On 9/14/2012 4:02 AM, Alberto G. Corona wrote:
There are different kinds of beliefs. The believer that has no strong
evidences, know that he believe. He know that he believe.
The second kind of believer does not know that he believe, because he
live in a environment where the evidences are uncontested in the
environment where he lives. For example a islamic comunity may find
unthinkable that the Koran is not truth word by word. In the same way,
positivists 100 years ago could find unthinkable to question the law
of newtonian gravitation or the superiority of the white race
according with the anthropological scientists of his time.
These second kind of believers are the true believers.
These "true believers" seem to hav a filtering system such that
they never notice data that would contradict what which they hold to be
true. This is like a "nocebo" effect
"Science" is a doxastic concept. it is too imprecise to be used in a
serious talk about philosophical concepts, such is the concept of
Umm, I would say that you are considering "scientism" the "true
belief" in science as having explanations of "everything" such that if
science does not (currently!) have an explanation some some phenomena,
then the phenomena is not real.
If you mean science as the scientific method by the criteria of
falsabilty, then science is not a criterium of truth, but a criterium
Agreed! "if you cannot be wrong then you cannot be correct either."
Not even that, because it does not states what is
non-truth now. Simply, is a method to decide it in the future if we
follow that method, and this is not guaranteed, because it is simply a
method. It is not a criteria.
Therefore, true science is perpetual scepticism.
Umm, this is too much like Hume's methodology. One must allow for
speculation and conjecture as "possibly true" until refuted for oneself.
The burden of proof is always on the proposer of a conjecture.
A follower of the
scientific method can not even discard that the myth of the virgin
Mary is true. On the contrary, positivism, or scientism, is a
perversion around the institution of science. It is a belief system of
the second kind. Its founder, Auguste Compte wanted it to be a
state-promoted religion. And it is.
2012/9/14 Stathis Papaioannou <stath...@gmail.com>:
On Fri, Sep 14, 2012 at 4:45 AM, Alberto G. Corona <agocor...@gmail.com> wrote:
I suppose that you mean that there are histories that everyone would
identify as bullshit. Well, this changes nothing. A myth by definition
is something believed by a group of people in the past. Most of them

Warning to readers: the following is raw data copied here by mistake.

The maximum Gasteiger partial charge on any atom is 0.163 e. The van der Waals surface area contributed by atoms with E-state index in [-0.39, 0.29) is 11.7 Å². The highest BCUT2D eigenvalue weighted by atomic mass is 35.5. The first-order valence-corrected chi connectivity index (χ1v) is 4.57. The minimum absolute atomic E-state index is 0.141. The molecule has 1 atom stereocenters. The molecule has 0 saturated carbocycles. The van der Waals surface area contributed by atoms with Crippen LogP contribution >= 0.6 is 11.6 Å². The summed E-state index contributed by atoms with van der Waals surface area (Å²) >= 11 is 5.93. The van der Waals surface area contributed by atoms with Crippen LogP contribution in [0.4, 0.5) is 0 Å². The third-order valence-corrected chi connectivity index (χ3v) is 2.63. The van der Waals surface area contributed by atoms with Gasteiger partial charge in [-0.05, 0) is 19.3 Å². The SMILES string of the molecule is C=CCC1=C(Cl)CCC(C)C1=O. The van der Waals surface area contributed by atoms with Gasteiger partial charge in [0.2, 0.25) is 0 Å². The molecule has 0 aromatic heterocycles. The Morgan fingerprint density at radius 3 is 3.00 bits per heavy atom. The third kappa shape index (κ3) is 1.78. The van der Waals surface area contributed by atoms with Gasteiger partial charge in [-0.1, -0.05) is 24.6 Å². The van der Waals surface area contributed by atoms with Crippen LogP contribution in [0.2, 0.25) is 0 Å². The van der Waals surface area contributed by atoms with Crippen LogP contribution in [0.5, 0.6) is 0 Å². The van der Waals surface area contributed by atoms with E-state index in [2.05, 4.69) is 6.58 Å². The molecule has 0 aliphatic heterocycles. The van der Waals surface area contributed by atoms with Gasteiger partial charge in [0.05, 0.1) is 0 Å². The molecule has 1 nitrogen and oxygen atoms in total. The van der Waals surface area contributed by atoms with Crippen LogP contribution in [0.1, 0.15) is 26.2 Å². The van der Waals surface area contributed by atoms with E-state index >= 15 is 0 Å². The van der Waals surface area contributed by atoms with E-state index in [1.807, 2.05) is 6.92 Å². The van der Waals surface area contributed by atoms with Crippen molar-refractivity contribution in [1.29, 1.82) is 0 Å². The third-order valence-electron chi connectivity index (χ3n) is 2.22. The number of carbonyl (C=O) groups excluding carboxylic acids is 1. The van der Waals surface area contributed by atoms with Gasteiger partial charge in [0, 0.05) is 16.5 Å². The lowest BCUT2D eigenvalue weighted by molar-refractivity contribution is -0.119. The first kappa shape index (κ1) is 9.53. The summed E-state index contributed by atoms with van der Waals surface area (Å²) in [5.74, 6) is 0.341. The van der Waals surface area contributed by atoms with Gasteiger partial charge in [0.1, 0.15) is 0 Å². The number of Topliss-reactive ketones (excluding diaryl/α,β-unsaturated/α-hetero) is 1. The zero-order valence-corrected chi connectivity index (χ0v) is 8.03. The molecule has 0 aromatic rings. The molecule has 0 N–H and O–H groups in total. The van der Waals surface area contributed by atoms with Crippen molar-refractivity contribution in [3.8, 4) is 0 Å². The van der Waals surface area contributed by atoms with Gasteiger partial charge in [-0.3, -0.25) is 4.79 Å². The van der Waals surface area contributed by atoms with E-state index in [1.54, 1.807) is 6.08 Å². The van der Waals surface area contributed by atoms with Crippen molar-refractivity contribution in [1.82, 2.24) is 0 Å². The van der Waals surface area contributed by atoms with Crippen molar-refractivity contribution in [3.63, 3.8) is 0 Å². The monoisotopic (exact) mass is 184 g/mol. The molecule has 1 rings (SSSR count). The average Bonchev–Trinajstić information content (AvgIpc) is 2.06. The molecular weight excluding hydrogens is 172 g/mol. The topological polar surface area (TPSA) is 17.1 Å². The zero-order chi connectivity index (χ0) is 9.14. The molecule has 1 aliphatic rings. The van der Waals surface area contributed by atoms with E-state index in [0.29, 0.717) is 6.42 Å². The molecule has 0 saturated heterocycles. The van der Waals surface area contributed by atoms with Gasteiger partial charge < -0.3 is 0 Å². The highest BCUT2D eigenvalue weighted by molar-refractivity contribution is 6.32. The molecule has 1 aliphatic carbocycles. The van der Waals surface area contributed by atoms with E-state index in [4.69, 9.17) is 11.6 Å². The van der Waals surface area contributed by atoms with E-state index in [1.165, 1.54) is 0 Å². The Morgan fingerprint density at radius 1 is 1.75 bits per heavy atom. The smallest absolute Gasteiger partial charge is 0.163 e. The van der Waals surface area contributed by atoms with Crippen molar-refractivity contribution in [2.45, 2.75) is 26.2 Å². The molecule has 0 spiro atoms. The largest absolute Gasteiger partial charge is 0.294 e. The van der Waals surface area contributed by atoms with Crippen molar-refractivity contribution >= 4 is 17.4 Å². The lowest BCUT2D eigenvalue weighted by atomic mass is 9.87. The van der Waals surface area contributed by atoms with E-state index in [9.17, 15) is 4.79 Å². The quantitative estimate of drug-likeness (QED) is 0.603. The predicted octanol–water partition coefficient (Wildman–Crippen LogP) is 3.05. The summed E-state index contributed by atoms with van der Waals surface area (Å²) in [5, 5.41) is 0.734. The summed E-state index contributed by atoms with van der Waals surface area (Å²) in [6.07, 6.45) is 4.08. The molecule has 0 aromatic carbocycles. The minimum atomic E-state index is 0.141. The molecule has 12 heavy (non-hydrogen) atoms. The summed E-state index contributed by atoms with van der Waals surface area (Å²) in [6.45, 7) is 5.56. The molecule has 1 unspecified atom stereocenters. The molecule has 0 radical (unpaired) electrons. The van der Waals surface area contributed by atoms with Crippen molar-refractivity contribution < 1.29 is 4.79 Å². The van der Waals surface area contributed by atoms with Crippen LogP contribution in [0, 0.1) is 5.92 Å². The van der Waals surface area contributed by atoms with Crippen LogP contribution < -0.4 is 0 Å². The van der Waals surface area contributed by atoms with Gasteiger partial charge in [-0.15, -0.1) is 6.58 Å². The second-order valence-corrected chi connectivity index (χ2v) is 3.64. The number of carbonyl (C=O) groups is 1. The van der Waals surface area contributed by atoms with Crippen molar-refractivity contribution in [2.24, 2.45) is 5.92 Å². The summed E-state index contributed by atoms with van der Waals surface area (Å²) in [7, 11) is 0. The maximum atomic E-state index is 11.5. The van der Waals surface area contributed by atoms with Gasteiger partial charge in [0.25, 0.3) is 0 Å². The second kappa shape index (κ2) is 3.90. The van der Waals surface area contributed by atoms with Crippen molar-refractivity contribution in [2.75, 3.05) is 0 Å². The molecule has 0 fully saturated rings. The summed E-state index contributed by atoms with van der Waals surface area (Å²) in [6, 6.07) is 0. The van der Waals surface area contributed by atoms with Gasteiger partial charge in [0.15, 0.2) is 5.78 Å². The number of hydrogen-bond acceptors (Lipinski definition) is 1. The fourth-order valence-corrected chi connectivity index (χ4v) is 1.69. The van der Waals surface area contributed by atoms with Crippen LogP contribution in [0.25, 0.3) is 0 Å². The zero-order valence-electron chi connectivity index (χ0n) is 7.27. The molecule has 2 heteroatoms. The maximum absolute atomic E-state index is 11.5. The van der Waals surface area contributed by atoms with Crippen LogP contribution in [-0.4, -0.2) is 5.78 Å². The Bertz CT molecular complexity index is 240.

as intelligent or more that you and me . You and me believe in things
that will be myths tomorrow. Most of them created by scientists. The
mith of antropogenic global warming, the myth of cultural determinism
for example.. There are many things that were "scientific" in the past
"race studies" for example. Now there are "gender studies"... they
were, and they are scientific and bullshit at the same time. I hope
that this is clarifying.
Global warming may turn out to be wrong, but it is not a myth. It is
based on evidence and the evidence is debated.
The "evidence" has strong indications of being manipulated for the
purpose of a political agenda. The way that the sensors are distributed
and their data is weighed is the subject of a lot of controversy We do
not have models that are accurate enough to even accurately retrodict
the variation in temperatures so why are we trusting them in their
The virgin birth of
Jesus, however, is completely different. It is not based on any
evidence, because it is a matter of "faith". Believers are actually
proud of the fact that they have no evidence for it, will not change
their mind (even in principle) if evidence against it arises, and
there is hence no point arguing with them. Even worse, believers are
inconsistent: they will dismiss other peoples' equivalent
evidence-free beliefs as bullshit without a second thought.
I agree with Stathis here. Faith, it is has any meaning can only be
forward looking in the sense that it is a belief that some theory will
not be falsified in the future. To have faith in some theory that
considers something in the past that contradicts facts in the present is
an invocation of "special circumstances" that are somehow "unique". I
argue strongly against such as this idea is a form of "White Rabbit". It
is, if true, an local inconsistency that somehow is not pathological.
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